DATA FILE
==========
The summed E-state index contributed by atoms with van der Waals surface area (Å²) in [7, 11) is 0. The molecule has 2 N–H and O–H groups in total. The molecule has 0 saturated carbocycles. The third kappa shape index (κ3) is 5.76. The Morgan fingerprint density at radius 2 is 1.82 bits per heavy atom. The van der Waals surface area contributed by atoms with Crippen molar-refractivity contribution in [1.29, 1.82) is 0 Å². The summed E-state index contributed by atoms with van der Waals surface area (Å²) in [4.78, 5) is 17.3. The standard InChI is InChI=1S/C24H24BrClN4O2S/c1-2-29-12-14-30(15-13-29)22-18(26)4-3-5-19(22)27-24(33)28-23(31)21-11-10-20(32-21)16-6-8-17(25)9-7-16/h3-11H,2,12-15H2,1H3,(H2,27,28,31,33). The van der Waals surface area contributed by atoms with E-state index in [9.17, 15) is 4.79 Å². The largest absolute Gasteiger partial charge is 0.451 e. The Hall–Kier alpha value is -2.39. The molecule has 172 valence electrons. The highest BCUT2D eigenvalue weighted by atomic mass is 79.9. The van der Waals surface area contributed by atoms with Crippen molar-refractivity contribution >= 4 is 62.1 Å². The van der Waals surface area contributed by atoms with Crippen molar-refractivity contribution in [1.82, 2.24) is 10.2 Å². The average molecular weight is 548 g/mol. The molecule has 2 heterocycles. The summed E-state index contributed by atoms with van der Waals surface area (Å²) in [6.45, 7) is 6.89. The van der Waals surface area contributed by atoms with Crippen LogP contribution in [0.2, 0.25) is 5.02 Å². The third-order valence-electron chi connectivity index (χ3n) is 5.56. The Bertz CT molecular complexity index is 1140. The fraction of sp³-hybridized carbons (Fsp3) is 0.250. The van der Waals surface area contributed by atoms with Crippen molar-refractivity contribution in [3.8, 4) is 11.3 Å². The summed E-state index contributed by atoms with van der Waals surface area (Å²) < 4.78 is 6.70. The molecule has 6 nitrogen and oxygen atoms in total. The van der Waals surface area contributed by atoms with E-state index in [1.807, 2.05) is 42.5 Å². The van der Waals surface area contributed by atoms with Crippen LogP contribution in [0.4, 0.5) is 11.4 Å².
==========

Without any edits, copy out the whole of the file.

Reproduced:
The summed E-state index contributed by atoms with van der Waals surface area (Å²) in [7, 11) is 0. The molecule has 2 N–H and O–H groups in total. The molecule has 0 saturated carbocycles. The third kappa shape index (κ3) is 5.76. The Morgan fingerprint density at radius 2 is 1.82 bits per heavy atom. The van der Waals surface area contributed by atoms with Crippen molar-refractivity contribution in [1.29, 1.82) is 0 Å². The summed E-state index contributed by atoms with van der Waals surface area (Å²) in [4.78, 5) is 17.3. The standard InChI is InChI=1S/C24H24BrClN4O2S/c1-2-29-12-14-30(15-13-29)22-18(26)4-3-5-19(22)27-24(33)28-23(31)21-11-10-20(32-21)16-6-8-17(25)9-7-16/h3-11H,2,12-15H2,1H3,(H2,27,28,31,33). The van der Waals surface area contributed by atoms with E-state index in [9.17, 15) is 4.79 Å². The largest absolute Gasteiger partial charge is 0.451 e. The Hall–Kier alpha value is -2.39. The molecule has 172 valence electrons. The highest BCUT2D eigenvalue weighted by atomic mass is 79.9. The van der Waals surface area contributed by atoms with Crippen molar-refractivity contribution >= 4 is 62.1 Å². The van der Waals surface area contributed by atoms with Crippen molar-refractivity contribution in [1.82, 2.24) is 10.2 Å². The average molecular weight is 548 g/mol. The molecule has 2 heterocycles. The summed E-state index contributed by atoms with van der Waals surface area (Å²) in [6.45, 7) is 6.89. The van der Waals surface area contributed by atoms with Crippen LogP contribution in [0.2, 0.25) is 5.02 Å². The third-order valence-electron chi connectivity index (χ3n) is 5.56. The Bertz CT molecular complexity index is 1140. The fraction of sp³-hybridized carbons (Fsp3) is 0.250. The van der Waals surface area contributed by atoms with Crippen molar-refractivity contribution in [3.8, 4) is 11.3 Å². The summed E-state index contributed by atoms with van der Waals surface area (Å²) < 4.78 is 6.70. The molecule has 6 nitrogen and oxygen atoms in total. The van der Waals surface area contributed by atoms with E-state index in [1.807, 2.05) is 42.5 Å². The van der Waals surface area contributed by atoms with Crippen LogP contribution in [0.4, 0.5) is 11.4 Å².